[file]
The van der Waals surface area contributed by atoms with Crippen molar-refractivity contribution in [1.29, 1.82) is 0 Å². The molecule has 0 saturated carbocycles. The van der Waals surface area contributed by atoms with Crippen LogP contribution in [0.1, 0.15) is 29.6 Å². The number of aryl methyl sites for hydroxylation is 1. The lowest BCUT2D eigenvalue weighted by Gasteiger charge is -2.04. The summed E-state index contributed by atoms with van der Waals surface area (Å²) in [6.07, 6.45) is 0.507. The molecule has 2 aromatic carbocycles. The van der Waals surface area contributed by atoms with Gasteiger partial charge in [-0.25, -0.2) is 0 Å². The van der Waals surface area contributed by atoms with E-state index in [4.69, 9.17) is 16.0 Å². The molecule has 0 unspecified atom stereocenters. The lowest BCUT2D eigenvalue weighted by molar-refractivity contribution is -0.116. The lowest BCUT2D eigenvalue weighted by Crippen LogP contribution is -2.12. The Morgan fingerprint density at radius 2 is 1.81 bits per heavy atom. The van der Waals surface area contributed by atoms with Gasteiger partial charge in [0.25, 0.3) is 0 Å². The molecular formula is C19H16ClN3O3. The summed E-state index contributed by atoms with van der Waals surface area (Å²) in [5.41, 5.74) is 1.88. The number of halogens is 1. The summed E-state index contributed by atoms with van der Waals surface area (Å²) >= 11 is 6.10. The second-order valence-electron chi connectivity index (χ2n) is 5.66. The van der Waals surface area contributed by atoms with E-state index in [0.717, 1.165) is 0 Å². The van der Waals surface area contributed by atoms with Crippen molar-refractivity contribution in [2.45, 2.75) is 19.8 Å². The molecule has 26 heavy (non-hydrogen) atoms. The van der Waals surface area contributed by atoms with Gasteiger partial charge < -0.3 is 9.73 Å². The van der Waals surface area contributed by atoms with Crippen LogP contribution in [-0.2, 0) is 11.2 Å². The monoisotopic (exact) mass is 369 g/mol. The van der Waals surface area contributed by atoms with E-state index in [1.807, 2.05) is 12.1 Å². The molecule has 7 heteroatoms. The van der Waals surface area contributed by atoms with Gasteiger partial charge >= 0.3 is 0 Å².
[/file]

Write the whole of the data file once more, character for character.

The van der Waals surface area contributed by atoms with Crippen molar-refractivity contribution in [1.29, 1.82) is 0 Å². The molecule has 0 saturated carbocycles. The van der Waals surface area contributed by atoms with Crippen LogP contribution in [0.1, 0.15) is 29.6 Å². The number of aryl methyl sites for hydroxylation is 1. The lowest BCUT2D eigenvalue weighted by Gasteiger charge is -2.04. The summed E-state index contributed by atoms with van der Waals surface area (Å²) in [6.07, 6.45) is 0.507. The molecule has 2 aromatic carbocycles. The van der Waals surface area contributed by atoms with Gasteiger partial charge in [-0.25, -0.2) is 0 Å². The van der Waals surface area contributed by atoms with E-state index in [4.69, 9.17) is 16.0 Å². The molecule has 0 unspecified atom stereocenters. The lowest BCUT2D eigenvalue weighted by molar-refractivity contribution is -0.116. The lowest BCUT2D eigenvalue weighted by Crippen LogP contribution is -2.12. The Morgan fingerprint density at radius 2 is 1.81 bits per heavy atom. The van der Waals surface area contributed by atoms with Gasteiger partial charge in [0.25, 0.3) is 0 Å². The molecular formula is C19H16ClN3O3. The summed E-state index contributed by atoms with van der Waals surface area (Å²) in [5.41, 5.74) is 1.88. The number of halogens is 1. The summed E-state index contributed by atoms with van der Waals surface area (Å²) >= 11 is 6.10. The second-order valence-electron chi connectivity index (χ2n) is 5.66. The van der Waals surface area contributed by atoms with E-state index in [0.717, 1.165) is 0 Å². The van der Waals surface area contributed by atoms with Crippen molar-refractivity contribution in [2.45, 2.75) is 19.8 Å². The molecule has 26 heavy (non-hydrogen) atoms. The van der Waals surface area contributed by atoms with Gasteiger partial charge < -0.3 is 9.73 Å². The van der Waals surface area contributed by atoms with Crippen LogP contribution in [-0.2, 0) is 11.2 Å². The monoisotopic (exact) mass is 369 g/mol. The van der Waals surface area contributed by atoms with E-state index in [1.807, 2.05) is 12.1 Å². The molecule has 7 heteroatoms. The van der Waals surface area contributed by atoms with Gasteiger partial charge >= 0.3 is 0 Å².